A company that can't sell itself because the economy is in a limbo and interest rates are no longer dirt cheap is not a good thing. That it’s a company which is also too big to fail makes it even worse. (That being said, it IS a better position than seeing Apollo de facto run the company and controlling Soo Kim and Deb McDermott like a marionette, gutting the stations from the inside out and selling the IPs for king’s ransoms.)

 

The so-called “M&A Rolling Thunder” cheered on in some places (cough Harry Jessel cough) was abject poison on the television industry, and now the consequences of that foolish mentality are coming home to roost.

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On 12/23/2022 at 12:39 PM, Adam MadMan said:

Standard General has pledged not to instigate any layoffs in newsrooms for two years after the merger.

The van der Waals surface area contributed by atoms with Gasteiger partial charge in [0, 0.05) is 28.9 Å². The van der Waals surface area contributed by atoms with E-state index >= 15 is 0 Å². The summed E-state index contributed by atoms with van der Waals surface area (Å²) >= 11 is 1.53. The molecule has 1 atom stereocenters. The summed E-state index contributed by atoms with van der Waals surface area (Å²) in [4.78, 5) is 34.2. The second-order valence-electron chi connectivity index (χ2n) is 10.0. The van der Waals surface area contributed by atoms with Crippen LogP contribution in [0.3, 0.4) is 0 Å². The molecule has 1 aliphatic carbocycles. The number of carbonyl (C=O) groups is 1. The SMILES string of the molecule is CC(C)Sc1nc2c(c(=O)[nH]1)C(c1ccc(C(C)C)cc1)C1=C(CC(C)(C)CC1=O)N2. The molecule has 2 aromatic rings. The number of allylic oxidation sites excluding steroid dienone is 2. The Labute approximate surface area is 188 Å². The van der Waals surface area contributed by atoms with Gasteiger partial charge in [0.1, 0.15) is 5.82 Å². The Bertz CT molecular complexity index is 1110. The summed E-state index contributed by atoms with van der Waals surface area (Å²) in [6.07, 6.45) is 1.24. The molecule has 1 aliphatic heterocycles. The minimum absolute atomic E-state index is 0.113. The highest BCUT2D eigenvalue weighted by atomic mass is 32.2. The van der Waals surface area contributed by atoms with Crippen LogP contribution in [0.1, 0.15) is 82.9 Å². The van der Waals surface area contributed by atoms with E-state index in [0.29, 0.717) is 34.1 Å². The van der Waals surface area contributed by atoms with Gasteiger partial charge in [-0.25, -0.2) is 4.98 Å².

Like how the Redstones promised not to invoke a Viacom/CBS merger for two years after Les Moonves got MeToo'd; they merged on their own one year later. Just to give you an example of how much faith I have in this promise. I can easily imagine there's a loophole there, just like there was with Viacom/CBS.

 

There's a lot of people at a TV station who don't work in the "newsroom". Engineering, Production, Marketing, Sales and all sorts of other positions that aren't considered "Newsroom" jobs. 

 

Anyone who still thinks this transaction would be a "good" thing for misguided reasons like "mAyBe tHeY'Ll rEpLaCe c-cLaRiTy" should realize that Standard's targets for cuts will ensure that these stations have zero "local flavor" ever again.

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23 hours ago, DENDude said:

As much as I believe this deal is dead, it appears they have extended the deadline for FCC approval to February?